Bailey is a curator and photographic artist who explores cultural discourse through imagery and visual exhibitions. She has had work featured at the International AIDS 2014 Cultural Program, WE ARE HERE at the State Library of Victoria in 2018 and Dapper at Melbourne’s Midsumma Festival in 2019.
Her research for the Frank Van Straten Fellowship will result in The GLAD Project, an exploration into the often secreted queer lives of performance artists.
“One of the initial inspirations was a reference to the pink and mauve flower posies that used to be thrown down to the stage at Gladys Moncrieff’s performance by her fans – the ‘gallery girls’,” said Bailey.
“There are queer stories and queer icons across the full breadth of the Australian Performing Arts Collection and through the starting point of Gladys Moncrieff, Elsie and her Gallery Girls, this project is an opportunity to further bring out and highlight these queer lives and connections, and to open up the Collection for broader discovery.”
The project will result in a multi-faceted creative work with an online exhibition, physical installation as well as a performative element. The work is expected to be presented around June 2023 in line with Pride Month and the Stonewall Anniversary.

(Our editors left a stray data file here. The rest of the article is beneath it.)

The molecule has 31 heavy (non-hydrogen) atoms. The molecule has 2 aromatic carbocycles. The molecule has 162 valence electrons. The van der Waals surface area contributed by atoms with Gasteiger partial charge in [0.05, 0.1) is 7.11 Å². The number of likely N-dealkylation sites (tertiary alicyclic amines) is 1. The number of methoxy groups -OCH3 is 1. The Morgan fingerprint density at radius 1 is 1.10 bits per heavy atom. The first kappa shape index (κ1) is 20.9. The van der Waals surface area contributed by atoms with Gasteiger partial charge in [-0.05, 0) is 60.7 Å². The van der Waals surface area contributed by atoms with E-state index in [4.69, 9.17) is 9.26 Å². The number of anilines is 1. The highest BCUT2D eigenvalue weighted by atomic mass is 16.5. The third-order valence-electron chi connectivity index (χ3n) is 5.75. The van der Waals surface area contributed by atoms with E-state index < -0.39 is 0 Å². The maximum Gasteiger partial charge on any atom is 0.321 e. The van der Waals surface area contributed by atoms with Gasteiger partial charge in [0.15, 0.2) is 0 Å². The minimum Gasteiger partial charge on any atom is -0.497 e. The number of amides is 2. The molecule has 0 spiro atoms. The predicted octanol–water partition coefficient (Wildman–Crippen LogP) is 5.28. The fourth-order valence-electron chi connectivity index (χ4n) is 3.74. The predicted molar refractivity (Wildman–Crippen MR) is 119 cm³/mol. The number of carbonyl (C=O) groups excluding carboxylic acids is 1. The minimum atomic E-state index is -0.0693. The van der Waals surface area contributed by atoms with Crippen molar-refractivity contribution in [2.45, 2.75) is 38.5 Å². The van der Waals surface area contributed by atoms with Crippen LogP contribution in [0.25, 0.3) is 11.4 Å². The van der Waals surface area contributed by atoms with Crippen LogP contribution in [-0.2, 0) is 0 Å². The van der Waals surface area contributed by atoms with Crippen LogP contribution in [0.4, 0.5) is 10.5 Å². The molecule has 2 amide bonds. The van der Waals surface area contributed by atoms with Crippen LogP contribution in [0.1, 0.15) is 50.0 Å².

“A broader outcome of The GLAD Project is a better recognition of the lived experiences of queer lives and queer stories in collections, and to better reference these lives in an historic context,” said Bailey.
“I hope audiences are inspired by LGBTIQ+ stories from the Collection, within a predominantly heteronormative Collection narrative, to reference and highlight the lived queer experience.”
Previous recipients of the Frank Van Straten Fellowship include Dr Kate Rice (Performing The Past, 2020) and Cathy Pryor (Rare flowers and golden butterflies, 2021). The fellowship is made possible through the generous contribution of the Frank Van Straten AM and Adrian Turley Foundation.
Frank played a pivotal role in the establishment of the Australian Performing Arts Collection in the late 1970s and was the founding director and first archivist of what was then the Performing Arts Museum. Arts Centre Melbourne has been the proud custodian of the Collection since its creation in the early 1980s.
Today the Australian Performing Arts Collection is the nation’s leading collection of performing arts materials, documenting Australia’s circus, dance, music, opera and theatre heritage. It consists of over 750,000 objects including costumes, designs, programs, photographs, posters, props, personal memorabilia and archival material.
Image: Angela Bailey (supplied)